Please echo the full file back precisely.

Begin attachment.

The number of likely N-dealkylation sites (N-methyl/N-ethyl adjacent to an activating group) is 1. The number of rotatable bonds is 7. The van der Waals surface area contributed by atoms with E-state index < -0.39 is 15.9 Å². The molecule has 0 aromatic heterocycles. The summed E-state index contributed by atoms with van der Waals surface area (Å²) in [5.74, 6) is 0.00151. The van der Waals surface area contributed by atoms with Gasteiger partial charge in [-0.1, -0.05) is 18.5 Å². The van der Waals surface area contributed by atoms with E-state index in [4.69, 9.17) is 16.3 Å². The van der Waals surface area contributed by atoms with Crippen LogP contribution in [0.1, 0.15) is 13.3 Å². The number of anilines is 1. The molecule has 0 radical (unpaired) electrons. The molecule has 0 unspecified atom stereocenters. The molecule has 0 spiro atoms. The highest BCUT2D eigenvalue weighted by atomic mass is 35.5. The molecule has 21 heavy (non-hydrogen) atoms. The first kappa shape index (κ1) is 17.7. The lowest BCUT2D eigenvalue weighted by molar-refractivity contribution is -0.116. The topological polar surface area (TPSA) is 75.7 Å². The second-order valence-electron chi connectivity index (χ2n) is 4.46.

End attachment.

The number of likely N-dealkylation sites (N-methyl/N-ethyl adjacent to an activating group) is 1. The number of rotatable bonds is 7. The van der Waals surface area contributed by atoms with E-state index < -0.39 is 15.9 Å². The molecule has 0 aromatic heterocycles. The summed E-state index contributed by atoms with van der Waals surface area (Å²) in [5.74, 6) is 0.00151. The van der Waals surface area contributed by atoms with Gasteiger partial charge in [-0.1, -0.05) is 18.5 Å². The van der Waals surface area contributed by atoms with E-state index in [4.69, 9.17) is 16.3 Å². The van der Waals surface area contributed by atoms with Crippen LogP contribution in [0.1, 0.15) is 13.3 Å². The number of anilines is 1. The molecule has 0 radical (unpaired) electrons. The molecule has 0 unspecified atom stereocenters. The molecule has 0 spiro atoms. The highest BCUT2D eigenvalue weighted by atomic mass is 35.5. The molecule has 21 heavy (non-hydrogen) atoms. The first kappa shape index (κ1) is 17.7. The lowest BCUT2D eigenvalue weighted by molar-refractivity contribution is -0.116. The topological polar surface area (TPSA) is 75.7 Å². The second-order valence-electron chi connectivity index (χ2n) is 4.46.